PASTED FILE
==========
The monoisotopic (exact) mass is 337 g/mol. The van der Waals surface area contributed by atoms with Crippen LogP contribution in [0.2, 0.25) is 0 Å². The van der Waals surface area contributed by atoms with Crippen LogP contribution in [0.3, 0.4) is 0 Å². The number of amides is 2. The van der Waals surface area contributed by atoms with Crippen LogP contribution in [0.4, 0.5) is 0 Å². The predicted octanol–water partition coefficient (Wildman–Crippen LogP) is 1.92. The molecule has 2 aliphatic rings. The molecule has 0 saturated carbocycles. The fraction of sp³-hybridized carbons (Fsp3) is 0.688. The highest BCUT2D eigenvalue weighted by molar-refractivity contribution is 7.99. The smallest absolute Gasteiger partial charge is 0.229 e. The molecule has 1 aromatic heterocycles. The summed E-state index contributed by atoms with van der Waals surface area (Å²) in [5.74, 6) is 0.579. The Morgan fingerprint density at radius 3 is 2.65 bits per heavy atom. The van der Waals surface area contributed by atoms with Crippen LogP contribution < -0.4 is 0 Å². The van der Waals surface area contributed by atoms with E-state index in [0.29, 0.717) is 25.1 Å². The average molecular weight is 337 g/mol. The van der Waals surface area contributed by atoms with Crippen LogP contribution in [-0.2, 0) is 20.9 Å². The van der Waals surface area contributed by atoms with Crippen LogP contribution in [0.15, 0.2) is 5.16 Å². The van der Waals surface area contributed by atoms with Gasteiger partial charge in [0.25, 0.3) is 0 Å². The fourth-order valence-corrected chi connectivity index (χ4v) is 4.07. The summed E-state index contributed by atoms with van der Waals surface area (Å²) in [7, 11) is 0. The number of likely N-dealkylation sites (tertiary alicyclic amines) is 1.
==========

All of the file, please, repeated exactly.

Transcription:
The monoisotopic (exact) mass is 337 g/mol. The van der Waals surface area contributed by atoms with Crippen LogP contribution in [0.2, 0.25) is 0 Å². The van der Waals surface area contributed by atoms with Crippen LogP contribution in [0.3, 0.4) is 0 Å². The number of amides is 2. The van der Waals surface area contributed by atoms with Crippen LogP contribution in [0.4, 0.5) is 0 Å². The predicted octanol–water partition coefficient (Wildman–Crippen LogP) is 1.92. The molecule has 2 aliphatic rings. The molecule has 0 saturated carbocycles. The fraction of sp³-hybridized carbons (Fsp3) is 0.688. The highest BCUT2D eigenvalue weighted by molar-refractivity contribution is 7.99. The smallest absolute Gasteiger partial charge is 0.229 e. The molecule has 1 aromatic heterocycles. The summed E-state index contributed by atoms with van der Waals surface area (Å²) in [5.74, 6) is 0.579. The Morgan fingerprint density at radius 3 is 2.65 bits per heavy atom. The van der Waals surface area contributed by atoms with Crippen LogP contribution < -0.4 is 0 Å². The van der Waals surface area contributed by atoms with E-state index in [0.29, 0.717) is 25.1 Å². The average molecular weight is 337 g/mol. The van der Waals surface area contributed by atoms with Crippen LogP contribution in [-0.2, 0) is 20.9 Å². The van der Waals surface area contributed by atoms with Crippen LogP contribution in [0.15, 0.2) is 5.16 Å². The van der Waals surface area contributed by atoms with Gasteiger partial charge in [0.25, 0.3) is 0 Å². The fourth-order valence-corrected chi connectivity index (χ4v) is 4.07. The summed E-state index contributed by atoms with van der Waals surface area (Å²) in [7, 11) is 0. The number of likely N-dealkylation sites (tertiary alicyclic amines) is 1.